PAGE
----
kitchen table math, the sequel: knowledge is good, part 3

Thursday, April 23, 2009

knowledge is good, part 3

Text just pointed me to this comment left at the end of Tom Friedman's column Swimming without a Suit. 174 readers have "Recommended" it thus far, as have the Editors, and you may want to do so as well.

In fact, I Recommend you do.

April 22, 2009 9:23 am

I spent the vast majority of my teaching career in the States, but have been teaching abroad since 2003. In my opinion, the problems with the US educational approach are legion, but the most serious among them can't be fixed with money. That problem is the lack of understanding of the fundamental goals of education.

One gets an education not just to make more money and grow the economy. One gets an education in order to have a foundation in real knowledge about the subjects that have evolved over centuries and have a direct bearing on our society today: not only math and science subjects but also history, one's own and foreign languages, and yes, even philosophy, or the history of ideas. All of this knowledge constitutes the essential property held in common by the citizens of a society, a common bond, and must never be taken for granted but rather continually renewed.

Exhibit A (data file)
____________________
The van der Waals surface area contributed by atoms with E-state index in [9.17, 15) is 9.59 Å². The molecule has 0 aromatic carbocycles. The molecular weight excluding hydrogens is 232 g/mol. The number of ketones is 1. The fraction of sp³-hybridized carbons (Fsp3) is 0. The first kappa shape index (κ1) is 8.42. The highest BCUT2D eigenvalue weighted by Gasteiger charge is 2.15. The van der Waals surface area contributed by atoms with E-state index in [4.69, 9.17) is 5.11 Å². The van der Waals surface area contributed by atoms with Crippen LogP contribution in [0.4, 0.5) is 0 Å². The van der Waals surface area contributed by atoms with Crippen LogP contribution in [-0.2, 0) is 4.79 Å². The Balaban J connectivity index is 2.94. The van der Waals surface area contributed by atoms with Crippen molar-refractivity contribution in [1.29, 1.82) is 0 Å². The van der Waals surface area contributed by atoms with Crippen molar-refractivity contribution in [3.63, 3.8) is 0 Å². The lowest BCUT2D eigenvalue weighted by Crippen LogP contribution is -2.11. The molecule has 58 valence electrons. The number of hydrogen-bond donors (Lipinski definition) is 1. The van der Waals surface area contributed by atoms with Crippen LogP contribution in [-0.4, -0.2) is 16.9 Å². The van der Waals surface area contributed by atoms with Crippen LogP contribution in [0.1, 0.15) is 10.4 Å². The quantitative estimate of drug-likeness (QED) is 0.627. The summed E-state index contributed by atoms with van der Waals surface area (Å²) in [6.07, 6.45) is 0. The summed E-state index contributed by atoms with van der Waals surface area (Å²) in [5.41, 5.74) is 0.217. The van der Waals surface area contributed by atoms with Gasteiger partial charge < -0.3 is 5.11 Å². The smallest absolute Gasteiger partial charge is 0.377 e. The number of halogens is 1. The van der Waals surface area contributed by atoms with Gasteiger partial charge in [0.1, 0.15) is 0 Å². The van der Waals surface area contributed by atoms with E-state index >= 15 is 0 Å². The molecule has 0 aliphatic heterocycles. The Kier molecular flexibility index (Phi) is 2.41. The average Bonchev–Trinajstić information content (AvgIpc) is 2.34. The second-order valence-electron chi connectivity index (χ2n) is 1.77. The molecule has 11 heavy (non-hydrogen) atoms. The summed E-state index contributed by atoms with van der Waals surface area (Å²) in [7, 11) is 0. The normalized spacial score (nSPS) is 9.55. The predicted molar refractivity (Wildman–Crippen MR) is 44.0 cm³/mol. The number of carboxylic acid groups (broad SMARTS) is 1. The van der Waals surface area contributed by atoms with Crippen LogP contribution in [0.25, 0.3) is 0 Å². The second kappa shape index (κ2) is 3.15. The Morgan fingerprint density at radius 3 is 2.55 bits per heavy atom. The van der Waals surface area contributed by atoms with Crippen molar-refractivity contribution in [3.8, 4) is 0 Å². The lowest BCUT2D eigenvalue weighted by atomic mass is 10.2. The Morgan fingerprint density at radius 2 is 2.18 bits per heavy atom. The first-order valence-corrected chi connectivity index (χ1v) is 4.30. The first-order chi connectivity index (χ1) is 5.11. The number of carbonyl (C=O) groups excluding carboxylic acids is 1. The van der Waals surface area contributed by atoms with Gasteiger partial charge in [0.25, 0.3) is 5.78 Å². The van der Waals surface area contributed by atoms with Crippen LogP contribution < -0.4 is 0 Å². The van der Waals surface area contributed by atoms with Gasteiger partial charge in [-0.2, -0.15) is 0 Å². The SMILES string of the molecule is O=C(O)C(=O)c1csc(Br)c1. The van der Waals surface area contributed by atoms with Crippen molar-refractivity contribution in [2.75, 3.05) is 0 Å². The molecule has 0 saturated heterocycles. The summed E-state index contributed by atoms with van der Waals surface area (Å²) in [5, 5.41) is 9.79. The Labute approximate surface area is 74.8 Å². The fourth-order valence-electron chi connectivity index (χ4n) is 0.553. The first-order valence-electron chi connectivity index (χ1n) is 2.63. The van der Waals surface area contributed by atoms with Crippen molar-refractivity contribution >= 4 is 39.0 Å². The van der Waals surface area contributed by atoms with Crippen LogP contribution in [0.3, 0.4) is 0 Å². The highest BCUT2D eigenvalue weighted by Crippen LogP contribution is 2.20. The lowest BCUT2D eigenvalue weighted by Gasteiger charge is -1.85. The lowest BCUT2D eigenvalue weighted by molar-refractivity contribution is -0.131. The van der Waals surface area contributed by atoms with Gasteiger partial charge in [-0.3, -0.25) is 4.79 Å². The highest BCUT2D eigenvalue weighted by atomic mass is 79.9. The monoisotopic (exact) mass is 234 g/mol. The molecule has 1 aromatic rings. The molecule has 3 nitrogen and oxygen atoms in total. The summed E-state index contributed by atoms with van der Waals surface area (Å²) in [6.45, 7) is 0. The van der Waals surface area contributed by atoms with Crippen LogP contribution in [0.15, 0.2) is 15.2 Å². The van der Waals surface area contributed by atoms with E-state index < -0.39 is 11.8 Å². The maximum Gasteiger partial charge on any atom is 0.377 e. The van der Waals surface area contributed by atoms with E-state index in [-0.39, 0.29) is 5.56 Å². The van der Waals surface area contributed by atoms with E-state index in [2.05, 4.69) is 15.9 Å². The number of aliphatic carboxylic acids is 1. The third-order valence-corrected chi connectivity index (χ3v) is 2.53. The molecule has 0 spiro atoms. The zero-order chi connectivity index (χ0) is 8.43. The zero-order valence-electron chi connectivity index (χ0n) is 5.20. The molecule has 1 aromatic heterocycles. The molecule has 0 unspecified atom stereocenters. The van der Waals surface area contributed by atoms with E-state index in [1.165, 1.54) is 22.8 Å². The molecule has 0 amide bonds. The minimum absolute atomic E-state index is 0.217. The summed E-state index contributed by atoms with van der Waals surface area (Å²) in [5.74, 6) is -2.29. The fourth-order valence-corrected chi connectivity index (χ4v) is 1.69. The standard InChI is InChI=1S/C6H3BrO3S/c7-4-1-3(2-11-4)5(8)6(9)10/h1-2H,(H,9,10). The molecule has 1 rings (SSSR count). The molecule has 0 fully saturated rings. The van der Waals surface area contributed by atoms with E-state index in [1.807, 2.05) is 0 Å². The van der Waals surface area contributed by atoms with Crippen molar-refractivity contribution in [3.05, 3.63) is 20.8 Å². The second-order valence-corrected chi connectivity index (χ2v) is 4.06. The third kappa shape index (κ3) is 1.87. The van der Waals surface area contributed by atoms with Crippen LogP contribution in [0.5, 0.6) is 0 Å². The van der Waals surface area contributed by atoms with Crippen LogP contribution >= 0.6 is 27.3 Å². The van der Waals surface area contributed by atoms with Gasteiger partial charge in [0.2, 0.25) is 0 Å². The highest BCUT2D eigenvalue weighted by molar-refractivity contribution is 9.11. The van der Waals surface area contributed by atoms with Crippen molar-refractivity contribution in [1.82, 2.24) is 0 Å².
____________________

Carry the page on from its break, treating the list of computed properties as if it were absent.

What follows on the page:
Over the past several decades in the US, the unifying body of knowledge, and the discipline required to attain it, has been deemphasized. Education has become 'student-centered', in an effort to stay 'relevant' and continually innovative so that students are never out of touch with the purpose or usefulness of their learning. Ironically,or perhaps naturally, this emphasis on the student has led to the alienation of said student from his own learning process because he becomes less receptive to input, less respectful of the expertise of authorities in their subjects, ie his teachers, and less likely to meet challenges when they require a cooperative effort.

I recognize the difficulty of creating an educational program that can provide foundation knowledge and serve to unify so vastly diverse a population as ours, but lowering expectations is no way to avoid misunderstandings between ethnic groups. In fact, as I know from my personal experience of teaching in the US, the young members of the ethnic minorities in my state were desperate for a denser, more packed curriculum in all subjects as they felt this was the only way to attain any kind of equality with more established Americans.

Thus I think that we should pursue a national initiative to return teachers to their role as experts and students to their role as learners. This will not threaten our national strength as independent thinkers but only restore it. Lately we have become too fragmented and preoccupied with surface effects to think at all.

KP, Secondary school teacher presently working in Europe
— Michaela, Portland Maine

1 comment:

Anonymous said...

I posted a very similar musing a while back on my blog.

We're creating too few critical thinkers who are then charged with voting for the latest panderer and don't realize they're being had.